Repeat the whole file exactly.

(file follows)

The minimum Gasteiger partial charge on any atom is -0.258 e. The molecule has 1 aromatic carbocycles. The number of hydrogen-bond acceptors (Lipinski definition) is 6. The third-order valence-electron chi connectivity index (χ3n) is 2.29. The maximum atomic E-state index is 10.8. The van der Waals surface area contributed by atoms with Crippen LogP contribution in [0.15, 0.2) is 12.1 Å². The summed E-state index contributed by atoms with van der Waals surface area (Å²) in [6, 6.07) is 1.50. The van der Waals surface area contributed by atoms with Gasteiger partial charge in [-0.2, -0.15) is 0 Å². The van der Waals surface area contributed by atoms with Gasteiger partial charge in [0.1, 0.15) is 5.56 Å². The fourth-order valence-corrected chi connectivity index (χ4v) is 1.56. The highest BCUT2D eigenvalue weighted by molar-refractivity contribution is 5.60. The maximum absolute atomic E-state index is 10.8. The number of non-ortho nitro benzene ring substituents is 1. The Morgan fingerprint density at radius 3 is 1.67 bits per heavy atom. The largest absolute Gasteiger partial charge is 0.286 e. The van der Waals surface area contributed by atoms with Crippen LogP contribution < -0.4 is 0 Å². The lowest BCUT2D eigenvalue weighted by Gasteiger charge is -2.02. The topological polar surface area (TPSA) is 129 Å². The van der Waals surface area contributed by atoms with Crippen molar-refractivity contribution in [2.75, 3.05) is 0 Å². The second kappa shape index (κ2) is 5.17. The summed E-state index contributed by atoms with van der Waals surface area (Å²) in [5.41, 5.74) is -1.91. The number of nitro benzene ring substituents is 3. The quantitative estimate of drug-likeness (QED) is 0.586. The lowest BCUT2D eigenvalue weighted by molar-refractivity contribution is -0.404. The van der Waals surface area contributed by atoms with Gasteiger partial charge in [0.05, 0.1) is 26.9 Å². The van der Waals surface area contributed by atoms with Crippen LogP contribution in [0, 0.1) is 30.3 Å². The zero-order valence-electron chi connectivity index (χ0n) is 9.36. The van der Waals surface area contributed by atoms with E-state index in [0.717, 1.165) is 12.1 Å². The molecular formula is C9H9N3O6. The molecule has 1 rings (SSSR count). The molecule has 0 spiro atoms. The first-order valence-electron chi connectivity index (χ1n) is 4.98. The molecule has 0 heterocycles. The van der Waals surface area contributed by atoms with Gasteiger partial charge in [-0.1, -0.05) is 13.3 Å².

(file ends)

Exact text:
The minimum Gasteiger partial charge on any atom is -0.258 e. The molecule has 1 aromatic carbocycles. The number of hydrogen-bond acceptors (Lipinski definition) is 6. The third-order valence-electron chi connectivity index (χ3n) is 2.29. The maximum atomic E-state index is 10.8. The van der Waals surface area contributed by atoms with Crippen LogP contribution in [0.15, 0.2) is 12.1 Å². The summed E-state index contributed by atoms with van der Waals surface area (Å²) in [6, 6.07) is 1.50. The van der Waals surface area contributed by atoms with Gasteiger partial charge in [-0.2, -0.15) is 0 Å². The van der Waals surface area contributed by atoms with Gasteiger partial charge in [0.1, 0.15) is 5.56 Å². The fourth-order valence-corrected chi connectivity index (χ4v) is 1.56. The highest BCUT2D eigenvalue weighted by molar-refractivity contribution is 5.60. The maximum absolute atomic E-state index is 10.8. The number of non-ortho nitro benzene ring substituents is 1. The Morgan fingerprint density at radius 3 is 1.67 bits per heavy atom. The largest absolute Gasteiger partial charge is 0.286 e. The van der Waals surface area contributed by atoms with Crippen LogP contribution < -0.4 is 0 Å². The lowest BCUT2D eigenvalue weighted by Gasteiger charge is -2.02. The topological polar surface area (TPSA) is 129 Å². The van der Waals surface area contributed by atoms with Crippen molar-refractivity contribution in [2.75, 3.05) is 0 Å². The second kappa shape index (κ2) is 5.17. The summed E-state index contributed by atoms with van der Waals surface area (Å²) in [5.41, 5.74) is -1.91. The number of nitro benzene ring substituents is 3. The quantitative estimate of drug-likeness (QED) is 0.586. The lowest BCUT2D eigenvalue weighted by molar-refractivity contribution is -0.404. The van der Waals surface area contributed by atoms with Gasteiger partial charge in [0.05, 0.1) is 26.9 Å². The van der Waals surface area contributed by atoms with Crippen LogP contribution in [0, 0.1) is 30.3 Å². The zero-order valence-electron chi connectivity index (χ0n) is 9.36. The van der Waals surface area contributed by atoms with E-state index in [0.717, 1.165) is 12.1 Å². The molecular formula is C9H9N3O6. The molecule has 1 rings (SSSR count). The molecule has 0 spiro atoms. The first-order valence-electron chi connectivity index (χ1n) is 4.98. The molecule has 0 heterocycles. The van der Waals surface area contributed by atoms with Gasteiger partial charge in [-0.1, -0.05) is 13.3 Å².